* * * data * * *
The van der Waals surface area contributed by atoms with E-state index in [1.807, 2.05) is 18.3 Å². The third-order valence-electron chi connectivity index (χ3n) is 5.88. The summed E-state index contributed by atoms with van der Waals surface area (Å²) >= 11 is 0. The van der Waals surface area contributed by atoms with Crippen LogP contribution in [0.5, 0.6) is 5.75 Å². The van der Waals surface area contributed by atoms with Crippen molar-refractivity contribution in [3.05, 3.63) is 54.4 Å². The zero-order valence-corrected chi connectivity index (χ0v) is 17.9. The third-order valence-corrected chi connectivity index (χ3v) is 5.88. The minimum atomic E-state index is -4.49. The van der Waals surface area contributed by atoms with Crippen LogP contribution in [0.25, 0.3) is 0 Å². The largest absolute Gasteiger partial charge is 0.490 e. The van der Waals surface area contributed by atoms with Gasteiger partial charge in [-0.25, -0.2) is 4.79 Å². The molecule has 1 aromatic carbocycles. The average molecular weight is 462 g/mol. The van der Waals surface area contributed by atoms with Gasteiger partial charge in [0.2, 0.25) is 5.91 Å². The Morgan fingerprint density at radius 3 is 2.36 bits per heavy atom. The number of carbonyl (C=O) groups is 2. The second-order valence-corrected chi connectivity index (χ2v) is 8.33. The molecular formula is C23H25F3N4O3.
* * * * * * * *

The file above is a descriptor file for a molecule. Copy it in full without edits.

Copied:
The van der Waals surface area contributed by atoms with E-state index in [1.807, 2.05) is 18.3 Å². The third-order valence-electron chi connectivity index (χ3n) is 5.88. The summed E-state index contributed by atoms with van der Waals surface area (Å²) >= 11 is 0. The van der Waals surface area contributed by atoms with Crippen LogP contribution in [0.5, 0.6) is 5.75 Å². The van der Waals surface area contributed by atoms with Crippen molar-refractivity contribution in [3.05, 3.63) is 54.4 Å². The zero-order valence-corrected chi connectivity index (χ0v) is 17.9. The third-order valence-corrected chi connectivity index (χ3v) is 5.88. The minimum atomic E-state index is -4.49. The van der Waals surface area contributed by atoms with Crippen LogP contribution in [0.25, 0.3) is 0 Å². The largest absolute Gasteiger partial charge is 0.490 e. The van der Waals surface area contributed by atoms with Gasteiger partial charge in [-0.25, -0.2) is 4.79 Å². The molecule has 1 aromatic carbocycles. The average molecular weight is 462 g/mol. The van der Waals surface area contributed by atoms with Gasteiger partial charge in [0.2, 0.25) is 5.91 Å². The Morgan fingerprint density at radius 3 is 2.36 bits per heavy atom. The number of carbonyl (C=O) groups is 2. The second-order valence-corrected chi connectivity index (χ2v) is 8.33. The molecular formula is C23H25F3N4O3.